Volume 23/1, June 2021, pp. 289-291
Out of Time: The Queer Politics of Postcoloniality, Rahul Rao, Oxford University Press, 2020
I teach a course in health and human rights at the University of Edinburgh. LGBTI rights are an important focus within the course. As highlighted by the Global Commission on HIV and the Law and the Lancet Commission on the Legal Determinants of Health, punitive laws, discriminatory and brutal policing, and denial of access to justice are fueling the HIV epidemic in marginalized, criminalized groups. But after reading Rahul Rao’s Out of Time: The Queer Politics of Postcoloniality, my teaching will never be the same. Two slides from my PowerPoint deck now strike me as particularly naïve. In the first, I show a map from ILGA—the International Lesbian, Gay, Bisexual, Trans and Intersex Association—depicting sexual orientation laws in the world. The map is color coded, with states that criminalize same-sex relations with death sentences or imprisonment depicted in shades of red, states that have decriminalized or never criminalized such relations shown in amber, and states that recognize same-sex marriages, partnerships, and adoption or parenting rights depicted in green. In the next slide, titled “sodomy laws and colonialism,” I show a long list of countries, former British colonies, with anti-sodomy laws criminalizing “unnatural” sexual acts under section 377 of the penal code or related formulations.
My message was to highlight the prevalence of homophobic laws but also, mindful of critiques of human rights discourse functioning globally as a discourse of cultural superiority, to stress that these do not reflect the inherent preferences of those countries but were first laid down by Western colonial governments. However, Rao’s book calls out the oversimplicity of this message, arguing that we need to be critical not just of the consequences of treating LGBTI rights as a barometer of civilizational superiority—“homonationalism,” as framed by Jasbir Puar—but also of the perils of what Rao calls “homoromanticism”: the treatment of pre-colonial worlds as warmly inclusive of diverse sexual orientations and gender identifications, and the reluctance to apprehend postcolonial elites for their own role in cementing homophobic institutional frameworks.
Rao’s argument begins with these ILGA maps. As he observes, the maps mobilize the competitive spirit of international relations, “applauding states that move in the direction of progress and shaming those that do not” (p. 38). However, “where value disagreements are at stake—when one state’s ‘progress’ is another’s ‘moral decay’—the motivational potential of such advocacy is less straightforward” (p. 38). Global advocacy efforts to entreat states toward progress in LGBTI rights may backfire, causing states to enact anti-homosexuality laws, particularly when top-down global queer activism has raised the anti-imperialist hackles of a conservative government, as in the case of Uganda, the focus of chapters 2, 3, and 5. In 2009, an anti-homosexuality bill was introduced in Uganda’s Parliament, adding to the existing criminalization of homosexuality by creating a range of new offenses related to the practice and “promotion” of homosexuality out of a desire to protect the traditional family and culture. The bill proposed the new crime of “aggravated homosexuality,” carrying the death penalty. Parliamentarians presented homosexuality as un-African and imported. Advocacy efforts rejoined that the impetus for strengthening anti-queer laws originally imposed by British colonial authorities came from US evangelical Christians. Thus, homophobia was presented as imported, “romanticis[ing] the indigenous precolonial as a spacetime of unmitigated tolerance” (p. 45) while leaving unexplained the embrace of colonial laws and promulgation of new laws by the postcolonial elite.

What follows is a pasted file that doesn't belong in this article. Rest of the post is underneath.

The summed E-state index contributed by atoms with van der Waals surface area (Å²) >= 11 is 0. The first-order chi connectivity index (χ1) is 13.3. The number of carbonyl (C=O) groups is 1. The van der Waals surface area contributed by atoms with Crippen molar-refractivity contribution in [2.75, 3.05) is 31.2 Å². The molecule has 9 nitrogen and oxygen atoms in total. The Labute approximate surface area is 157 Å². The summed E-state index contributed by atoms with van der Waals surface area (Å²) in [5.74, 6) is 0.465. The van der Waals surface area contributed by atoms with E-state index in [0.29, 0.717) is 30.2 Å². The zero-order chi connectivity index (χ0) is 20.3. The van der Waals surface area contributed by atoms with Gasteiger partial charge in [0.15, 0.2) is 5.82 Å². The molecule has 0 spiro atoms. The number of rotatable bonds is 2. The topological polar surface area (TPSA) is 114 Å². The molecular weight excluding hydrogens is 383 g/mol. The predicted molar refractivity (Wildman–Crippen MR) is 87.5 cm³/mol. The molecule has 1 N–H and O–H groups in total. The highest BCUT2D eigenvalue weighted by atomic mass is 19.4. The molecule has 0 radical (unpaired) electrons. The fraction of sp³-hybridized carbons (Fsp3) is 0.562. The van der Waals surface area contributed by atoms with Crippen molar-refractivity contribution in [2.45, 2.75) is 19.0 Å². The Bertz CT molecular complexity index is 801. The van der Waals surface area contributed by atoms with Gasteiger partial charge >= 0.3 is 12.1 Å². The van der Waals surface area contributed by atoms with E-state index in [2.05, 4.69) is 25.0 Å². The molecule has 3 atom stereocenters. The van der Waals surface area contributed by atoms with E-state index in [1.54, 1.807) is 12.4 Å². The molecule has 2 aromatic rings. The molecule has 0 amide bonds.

Chapter 2 addresses this latter problematic through a detailed dissection of the transnational actors and processes implicated in the Ugandan anti-homosexuality bill. Rao traces the recent politicization of homosexuality in Uganda to the late 1990s, a time when the Anglican Church was rocked by a series of ordinations of non-celibate homosexuals as priests and bishops and turned to the Anglican Communion in the Global South for a more conservative support base. Yet Ugandan clergy were no mere pawns in a displaced Western “culture war” (p. 45). Indeed, Ugandan clergy explicitly refused the imperial attitude of Western bishops, rejecting homosexuality as their own, independent, reasoned theological conclusion. As Rao argues, recognition of the position that Ugandan elites could be simultaneously decolonial and homophobic “demands a more complex moral reaction than has typically been forthcoming from either liberal Episcopalians or their secular LGBTI allies” (p. 69).